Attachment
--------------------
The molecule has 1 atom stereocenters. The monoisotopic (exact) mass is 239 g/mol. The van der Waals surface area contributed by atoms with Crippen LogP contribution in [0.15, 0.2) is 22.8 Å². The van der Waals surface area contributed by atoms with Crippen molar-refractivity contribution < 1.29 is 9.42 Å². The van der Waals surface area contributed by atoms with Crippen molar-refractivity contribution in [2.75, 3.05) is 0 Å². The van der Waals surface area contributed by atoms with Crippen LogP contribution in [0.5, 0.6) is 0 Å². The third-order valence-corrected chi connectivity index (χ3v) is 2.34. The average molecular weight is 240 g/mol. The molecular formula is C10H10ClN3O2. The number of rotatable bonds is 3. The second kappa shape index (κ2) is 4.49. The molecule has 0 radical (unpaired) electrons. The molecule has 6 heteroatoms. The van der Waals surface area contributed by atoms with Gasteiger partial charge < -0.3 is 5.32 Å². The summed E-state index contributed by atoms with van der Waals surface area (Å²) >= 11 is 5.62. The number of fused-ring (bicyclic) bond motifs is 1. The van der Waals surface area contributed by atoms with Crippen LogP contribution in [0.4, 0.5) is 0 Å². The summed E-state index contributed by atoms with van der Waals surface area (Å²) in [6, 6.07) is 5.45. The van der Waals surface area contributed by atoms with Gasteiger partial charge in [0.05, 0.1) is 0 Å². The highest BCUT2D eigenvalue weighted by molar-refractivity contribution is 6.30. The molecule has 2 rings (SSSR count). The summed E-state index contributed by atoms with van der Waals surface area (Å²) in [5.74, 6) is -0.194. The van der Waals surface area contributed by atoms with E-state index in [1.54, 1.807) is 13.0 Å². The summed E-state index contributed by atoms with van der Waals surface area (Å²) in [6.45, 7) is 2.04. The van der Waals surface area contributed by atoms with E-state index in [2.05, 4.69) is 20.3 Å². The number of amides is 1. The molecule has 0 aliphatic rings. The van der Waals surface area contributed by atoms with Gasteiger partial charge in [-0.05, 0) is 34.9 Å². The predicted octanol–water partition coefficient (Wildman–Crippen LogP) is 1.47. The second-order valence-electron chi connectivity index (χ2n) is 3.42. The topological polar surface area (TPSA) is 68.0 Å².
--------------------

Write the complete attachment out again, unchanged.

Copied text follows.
The molecule has 1 atom stereocenters. The monoisotopic (exact) mass is 239 g/mol. The van der Waals surface area contributed by atoms with Crippen LogP contribution in [0.15, 0.2) is 22.8 Å². The van der Waals surface area contributed by atoms with Crippen molar-refractivity contribution < 1.29 is 9.42 Å². The van der Waals surface area contributed by atoms with Crippen molar-refractivity contribution in [2.75, 3.05) is 0 Å². The van der Waals surface area contributed by atoms with Crippen LogP contribution in [0.5, 0.6) is 0 Å². The third-order valence-corrected chi connectivity index (χ3v) is 2.34. The average molecular weight is 240 g/mol. The molecular formula is C10H10ClN3O2. The number of rotatable bonds is 3. The second kappa shape index (κ2) is 4.49. The molecule has 0 radical (unpaired) electrons. The molecule has 6 heteroatoms. The van der Waals surface area contributed by atoms with Gasteiger partial charge < -0.3 is 5.32 Å². The summed E-state index contributed by atoms with van der Waals surface area (Å²) >= 11 is 5.62. The number of fused-ring (bicyclic) bond motifs is 1. The van der Waals surface area contributed by atoms with Crippen LogP contribution in [0.4, 0.5) is 0 Å². The summed E-state index contributed by atoms with van der Waals surface area (Å²) in [6, 6.07) is 5.45. The van der Waals surface area contributed by atoms with Gasteiger partial charge in [0.05, 0.1) is 0 Å². The highest BCUT2D eigenvalue weighted by molar-refractivity contribution is 6.30. The molecule has 2 rings (SSSR count). The summed E-state index contributed by atoms with van der Waals surface area (Å²) in [5.74, 6) is -0.194. The van der Waals surface area contributed by atoms with E-state index in [1.54, 1.807) is 13.0 Å². The summed E-state index contributed by atoms with van der Waals surface area (Å²) in [6.45, 7) is 2.04. The van der Waals surface area contributed by atoms with E-state index in [2.05, 4.69) is 20.3 Å². The number of amides is 1. The molecule has 0 aliphatic rings. The van der Waals surface area contributed by atoms with Gasteiger partial charge in [-0.05, 0) is 34.9 Å². The predicted octanol–water partition coefficient (Wildman–Crippen LogP) is 1.47. The second-order valence-electron chi connectivity index (χ2n) is 3.42. The topological polar surface area (TPSA) is 68.0 Å².